Transport for London (TfL) has denied reports that it is discussing a deal with infrastructure company Alcatel-Lucent to provide mobile coverage on the London tube network, reports TechWeekEurope.

The Daily Telegraph reported that the French company was in talks with TfL to install mobile and broadband connectivity across the entire London Underground network, including stations and trains.

Alcatel-Lucent chief executive Ben Verwaayen told the newspaper that the company was planning to start by implementing broadband and mobile phone reception. Verwaayen did not comment on timing or cost of the roll-out but said the deal is “not a hypothetical, it is coming”.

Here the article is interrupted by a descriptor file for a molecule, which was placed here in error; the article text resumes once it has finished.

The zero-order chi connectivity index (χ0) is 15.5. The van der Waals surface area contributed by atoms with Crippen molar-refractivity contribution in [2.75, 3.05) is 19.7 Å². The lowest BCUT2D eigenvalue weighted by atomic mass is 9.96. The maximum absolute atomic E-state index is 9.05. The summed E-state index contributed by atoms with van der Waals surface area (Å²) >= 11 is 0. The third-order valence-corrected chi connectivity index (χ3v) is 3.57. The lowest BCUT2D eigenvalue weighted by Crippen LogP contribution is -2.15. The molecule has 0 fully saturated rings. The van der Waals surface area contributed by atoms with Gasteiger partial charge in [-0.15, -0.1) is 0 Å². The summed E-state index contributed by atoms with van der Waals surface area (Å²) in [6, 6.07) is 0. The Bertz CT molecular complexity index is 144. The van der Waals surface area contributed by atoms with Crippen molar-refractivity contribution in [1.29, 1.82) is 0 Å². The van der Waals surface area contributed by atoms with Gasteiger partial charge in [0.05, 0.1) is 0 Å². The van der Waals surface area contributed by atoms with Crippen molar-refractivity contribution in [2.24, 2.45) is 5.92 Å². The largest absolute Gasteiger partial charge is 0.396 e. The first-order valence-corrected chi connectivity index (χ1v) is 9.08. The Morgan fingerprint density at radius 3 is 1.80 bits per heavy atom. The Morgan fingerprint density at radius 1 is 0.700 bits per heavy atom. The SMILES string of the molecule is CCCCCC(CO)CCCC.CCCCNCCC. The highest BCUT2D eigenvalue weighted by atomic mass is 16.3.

“You can’t use your iPad today everywhere in the London Underground. You should, so that’s what we’re doing. We help to make sure that the coverage is there. You sit there in the train and you want to work in the train. That’s what we’re doing,” Verwaayen is quoted as saying.

The Alcatel-Lucent chief added that further services would follow – such as the ability to find out when trains on different lines are due, so people can plan their journeys and connections more effectively.

Previous plans to provide mobile coverage on the tube network have come to nought with Chinese vendor Huawei most recently failing with its offer to make the £50 million upgrade in 2011.

The first stations to have Wi-Fi – provided by Virgin Media – went live last week using Alcatel-Lucent technology, with 80 planned stations due to offer the services by July.